The third advantage is that when we put HTTP Basic Authentication in front of something, we don't have to trust that thing as much. This isn't just an issue of whether we trust its own authentication system (when it has one); it's also how much we want to have to trust the attack surface it exposes to unauthenticated people. When Apache requires HTTP Basic Authentication up front, there is no attack surface exposed to unauthenticated people; to even start talking to the real web app, you have to have valid login credentials. We have to trust Apache, but we were doing that already.

(Of course this does nothing to protect us from someone who can get the login credentials of a user who has access to whatever it is, but that exposure is always there.)

In an environment of sophisticated web services and web setups, there are probably ways to get all of this with something other than HTTP Basic Authentication. However, we don't have such an environment. We do not do a lot with web servers and web services, and our need for authentication is confined to things like our account request handling system, our self-serve DHCP registration portals, small CGI frontends to let people avoid the Unix command line, and various internal sysadmin services. At this modest level, the ease of Apache's Basic HTTP Authentication is very much appreciated.

ApacheBasicAuthWhy written at 23:56:35; Add Comment


Wget is not welcome here any more (sort of)

Today, someone at a large chipmaker that will go unnamed decided (or apparently decided) that they would like their own archived copy of Wandering Thoughts. So they did what one does here; they got out wget, pointed it at the front page of the blog, and let it go. I was lucky in a way; they started this at 18:05 EST and I coincidentally looked at my logs around 19:25, at which point they had already made around 3,000 requests because that's what wget does when you turn it loose. This is not the first time that people have had the bright idea to just turn to wget to copy part or all of Wandering Thoughts (someone else did it in early October, for example), and it will not be the last time. However, it will be the last time they're going to be even partially successful, because I've now blocked wget's default User-Agent.

I'm not doing this because I'm under any illusions that this will stop people from grabbing a copy of Wandering Thoughts, and in fact I don't care if people do that; if nothing else, there are plenty of alternatives to wget (starting with, say, curl). I'm doing this because wget's spidering options are dangerous by default. If you do the most simple, most obvious thing with wget, you flood your target site and perhaps even spill over from it to other sites. And, to be clear and in line with my general views, these unfortunate results aren't the fault of the people using wget. The people using wget to copy Wandering Thoughts are following the obvious path of least resistance, and it is not their fault that this is actually a bad idea.

(I could hope that someday wget will change its defaults so that they're not dangerous, but given the discussion in its manual about options like --random-wait, I am not going to hold my breath on that one.)

Wget is a power tool without adequate safeguards for today's web, so if you are going to use it on Wandering Thoughts, all I can do is force you to at least slow down, go out of your way a little bit, and perhaps think about what you're doing. This doesn't guarantee that people who want to use wget on Wandering Thoughts will actually set it up right so that it behaves well, but there is now at least a chance. And if they configure wget so that it works but don't make it behave well, I'm going to feel much less charitable about the situation; these people will have chosen to deliberately climb over a fence, even if it is a low fence.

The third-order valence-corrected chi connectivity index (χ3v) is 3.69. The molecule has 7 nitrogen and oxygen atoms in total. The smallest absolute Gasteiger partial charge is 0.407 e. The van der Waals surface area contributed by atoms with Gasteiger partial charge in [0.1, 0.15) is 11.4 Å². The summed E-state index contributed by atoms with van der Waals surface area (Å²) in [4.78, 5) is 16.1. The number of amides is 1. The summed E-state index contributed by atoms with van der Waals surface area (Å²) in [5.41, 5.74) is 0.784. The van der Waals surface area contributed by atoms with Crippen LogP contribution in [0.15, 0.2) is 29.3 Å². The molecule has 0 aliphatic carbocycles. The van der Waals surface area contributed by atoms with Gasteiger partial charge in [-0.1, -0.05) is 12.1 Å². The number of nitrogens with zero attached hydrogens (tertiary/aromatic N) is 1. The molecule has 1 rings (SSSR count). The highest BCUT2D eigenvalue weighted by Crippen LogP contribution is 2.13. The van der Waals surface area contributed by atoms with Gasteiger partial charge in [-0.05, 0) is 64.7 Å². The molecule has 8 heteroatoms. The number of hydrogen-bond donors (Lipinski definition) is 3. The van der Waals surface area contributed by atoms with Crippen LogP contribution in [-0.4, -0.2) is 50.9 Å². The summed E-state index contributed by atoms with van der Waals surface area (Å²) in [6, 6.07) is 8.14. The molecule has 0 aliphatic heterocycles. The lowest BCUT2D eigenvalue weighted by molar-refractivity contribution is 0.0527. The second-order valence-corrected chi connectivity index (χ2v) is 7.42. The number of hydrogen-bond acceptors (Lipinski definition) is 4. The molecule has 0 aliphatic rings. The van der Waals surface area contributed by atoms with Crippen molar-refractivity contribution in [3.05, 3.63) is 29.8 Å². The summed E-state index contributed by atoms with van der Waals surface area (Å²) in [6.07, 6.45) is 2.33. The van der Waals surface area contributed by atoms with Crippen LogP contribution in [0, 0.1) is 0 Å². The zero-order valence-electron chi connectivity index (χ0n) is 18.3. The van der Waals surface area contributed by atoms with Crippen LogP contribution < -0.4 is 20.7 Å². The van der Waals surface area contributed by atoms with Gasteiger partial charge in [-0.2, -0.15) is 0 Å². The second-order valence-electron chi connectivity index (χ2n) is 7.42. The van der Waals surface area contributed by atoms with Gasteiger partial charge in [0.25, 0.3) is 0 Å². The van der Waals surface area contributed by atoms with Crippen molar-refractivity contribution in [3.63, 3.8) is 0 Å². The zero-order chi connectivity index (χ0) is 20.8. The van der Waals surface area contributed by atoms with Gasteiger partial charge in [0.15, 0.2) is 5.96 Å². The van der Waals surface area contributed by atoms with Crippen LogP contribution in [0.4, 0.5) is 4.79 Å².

As a side note, one reason that I'm willing to do this at all is that I've checked the logs here going back a reasonable amount of time and found basically no non-spidering use of wget. There is a trace amount of it and I am sorry for the people behind that trace amount, but. Please just switch to curl.

(I've considered making my wget block send a redirect to a page that explains the situation, but that would take more energy and more wrestling with Apache .htaccess than I currently have. Perhaps if it comes up a lot.)

PS: The people responsible for the October incident actually emailed me and were quite apologetic about how their wget usage had gotten away from them. That it did get away from them despite them trying to do a reasonable job shows just how sharp-edged a tool wget can be.

PPS: I'm somewhat goring my own ox with this, because I have a set of little wget-based tools and now I'm going to have to figure out what I want to do with them to keep them working on here.

WgetNoMoreHere written at 21:20:05; Add Comment


Firefox's middle-click behavior on HTML links on Linux

When I wrote about my unusual use for Firefox's Private Browsing mode, I lamented in an aside that you couldn't attach custom behavior to middle-clicking links with modifier keys held down, at least on Linux. This raised an obvious question, namely what are the various behaviors of middle-clicking links on Linux with various modifier keys held down.

So here they are, for posterity, as of Firefox 63 or so:

Middle click or Shift + middle click Your default 'open link in' behavior, either a new tab or a new window. For me, a new window.
Ctrl + middle click The alternate to your plain middle click behavior (so opening a new tab in the background for me).
Shift + Ctrl + middle click Open link in a new tab and then do the reverse of your 'when you open a link in a new tab, switch to it immediately' preference.